‘Please, be careful with it. I know it’s just a lump of metal and plastic, but, well. . it was Cindy’s.’

Doyle takes the computer and smiles his gratitude. As he leaves the apartment, he makes a promise to himself that the laptop is not the only thing he will bring back to this woman.

Sometimes they have to be called in.

It’s nice to know they’re there. Sitting in the background, acting as insurance. For when you really need help. You don’t want to use them frivolously — that would be a waste. They are far too valuable.

But sometimes cashing them in is the right thing to do.

This particular favor is owed to Doyle by a man called Lonnie Adelman. Detective Lonnie Adelman. Doyle was at the Police Academy with him, and although they don’t see as much of each other as they used to, they still get together socially now and then. It’s a relationship which, in itself, could probably act as enough of a basis for Doyle to approach him for help. But Doyle has additional leverage. Four years ago, he was involved in the arrest of a group of teenagers for possession of cocaine. One of those teenagers turned out to be Adelman’s son. Following Adelman’s representation and a promise that he would keep the boy on the straight and narrow, Doyle kicked the kid out and kept his name out of the paperwork.

Now it’s payback time. Because what makes Adelman especially valuable to Doyle is that he is a member of CCS, which used to be called CITU, cops loving abbreviations the way they do. CCS is the Computer Crimes Squad, while CITU stood for Computer Investigation and Technology Unit. Whatever the hell it’s called, the key thing to Doyle about both of those titles is the word computer. It means that Adelman knows all about that technology stuff, whereas to Doyle computers are little more than glorified typewriters that never want to do what he asks of them. It’s the reason Doyle called on Adelman when he wanted to buy a new computer system for Rachel, and it’s the reason he calls upon him whenever that system goes wrong.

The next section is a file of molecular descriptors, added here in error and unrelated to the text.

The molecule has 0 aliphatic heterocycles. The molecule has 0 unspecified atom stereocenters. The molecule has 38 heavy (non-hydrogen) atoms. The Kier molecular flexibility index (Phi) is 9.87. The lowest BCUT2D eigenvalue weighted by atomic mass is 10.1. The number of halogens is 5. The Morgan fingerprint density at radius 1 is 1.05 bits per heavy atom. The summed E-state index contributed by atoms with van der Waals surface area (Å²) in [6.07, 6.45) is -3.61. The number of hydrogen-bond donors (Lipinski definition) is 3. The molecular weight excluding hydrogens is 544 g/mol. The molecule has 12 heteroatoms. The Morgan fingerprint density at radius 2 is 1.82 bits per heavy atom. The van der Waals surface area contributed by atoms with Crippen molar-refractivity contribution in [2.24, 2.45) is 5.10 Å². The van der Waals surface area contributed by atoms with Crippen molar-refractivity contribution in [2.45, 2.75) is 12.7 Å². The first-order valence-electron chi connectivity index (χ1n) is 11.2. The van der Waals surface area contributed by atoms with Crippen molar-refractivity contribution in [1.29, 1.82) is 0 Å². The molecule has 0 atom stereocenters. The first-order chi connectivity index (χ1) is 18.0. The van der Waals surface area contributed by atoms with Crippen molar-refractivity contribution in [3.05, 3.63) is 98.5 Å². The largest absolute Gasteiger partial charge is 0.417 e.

It’s also the reason why Doyle now finds himself in the NYPD headquarters at One Police Plaza, the building known fondly to cops as the Puzzle Palace, the Big House, or — to use yet another abbreviation — simply 1PP.

Adelman looks delighted to see Doyle when he enters his office, but he also looks like a man who is late for an appointment. To Doyle he always looks that way, even when he’s supposed to be relaxing. His flushed face says that there just aren’t enough hours in the day. Doyle figures he’s an ideal candidate for an early heart attack.

‘Hey, Cal,’ says Adelman. He grabs Doyle’s hand, slaps his shoulder. He’s a big man, a couple of inches taller and broader than Doyle, and Doyle is no waif himself. ‘How’s it going, man?’

Doyle shrugs. ‘Still sliding down the razor blade of life.’

Adelman laughs. ‘Yeah, I know what you mean. I read about you in the papers. You been busy, dude.’

‘Life’s never dull. What about you and those cyber-crooks? You arrested that Super Mario guy yet? Mustache like that, he’s gotta be on the wanted lists, right?’

Another hearty laugh. ‘Can’t catch him. Boy drives like a motherfucker. ’